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What Causes Dry Eyes with Contacts?

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Contact lenses can be a great alternative to wearing eyeglasses. They can be more convenient and hassle-free and they don’t fog up! 

Have you tried wearing contact lenses and given up on them because they didn’t quite work for you? Wearing contact lenses can cause dry eyes, although this can be treated and avoided by following some easy steps. 

What Are Dry Eyes

Dry eyes are a condition of the eye occurring when tears do not flow naturally or do not reach the surface of your eyes as they should. There could be several reasons for this:

  • Tear volume: when production glands in the eyes don’t produce enough tears to hydrate the eyes. 
  • Tear quality: when the tear film lacks one or more substances making up tears, such as water, oils, or mucous. 

On the other end of the spectrum, dry eyes can also create more tears instead of less. In a condition known as reflex tearing, the body overproduces tears to compensate for lack of moisture. 

The causes of dry eyes include natural aging, side effects of certain medications, allergies, other eye diseases, and conditions such as rheumatoid arthritis and Sjogren’s syndrome. Dry eyes cause most people to feel eye discomfort in the following ways:

  • Unusual burning or itching
  • Gritty feeling in their eyes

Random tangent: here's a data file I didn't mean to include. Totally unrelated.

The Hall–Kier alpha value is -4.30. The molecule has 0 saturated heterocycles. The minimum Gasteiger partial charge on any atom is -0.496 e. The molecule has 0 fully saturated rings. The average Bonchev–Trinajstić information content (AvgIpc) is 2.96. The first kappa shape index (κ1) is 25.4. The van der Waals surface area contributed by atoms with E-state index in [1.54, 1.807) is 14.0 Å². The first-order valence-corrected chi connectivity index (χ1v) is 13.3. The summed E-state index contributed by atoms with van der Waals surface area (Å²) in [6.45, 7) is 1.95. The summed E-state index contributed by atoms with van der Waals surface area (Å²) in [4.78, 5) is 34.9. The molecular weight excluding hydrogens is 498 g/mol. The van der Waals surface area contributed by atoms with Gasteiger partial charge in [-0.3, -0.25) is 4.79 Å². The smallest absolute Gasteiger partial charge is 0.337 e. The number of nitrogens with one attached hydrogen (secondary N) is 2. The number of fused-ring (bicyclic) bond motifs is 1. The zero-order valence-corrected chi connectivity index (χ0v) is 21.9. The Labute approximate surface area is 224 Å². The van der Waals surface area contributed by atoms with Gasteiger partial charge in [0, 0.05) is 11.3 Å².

• Redness
  • Blurred vision
  • Light sensitivity

If you experience these, a visit to your eye doctor is the first step to finding the cause and exploring solutions to protect your vision. 

How Do Contacts Cause Dry Eyes?

In general, wearing contact lenses do not lead to much discomfort or irritation. When they do, it may be from the following causes:

Improper Wear of Contact Lenses

With initial signs of dry eyes, you may want to assess whether or not you’re wearing your contacts properly. There’s a risk of dryness and irritation caused by the contact lens improperly resting on the eye.

Type of Contact Lenses

There are also times when a particular type of contact lens is not suited for your eyes. Soft lenses absorb more of the liquid from the tear film between the lens and the cornea, causing the lens to irritate the eyes. In this case, you’ll want to consult your eye doctor about which types of contacts would benefit you. 

Improper Storage of the Lens

To avoid eye irritation caused by wearing contacts, ensure you’re storing them correctly and changing the solution daily. Reusing the solution or topping up might seem thrifty, but it can lead to a buildup of debris and bacteria and, ultimately, inflammation and infection.  

Long Periods of Wear

Most contact lenses allow for enough oxygen to enter the eye. With prolonged wear, especially till the end of the day, people can experience dry, gritty eyes. If you already suffer from dry eyes, wearing contacts for long periods can worsen your symptoms.

A person with a contact lens on their index finger, putting contact lens solution on their contact

How to Prevent Dry Eyes with Contacts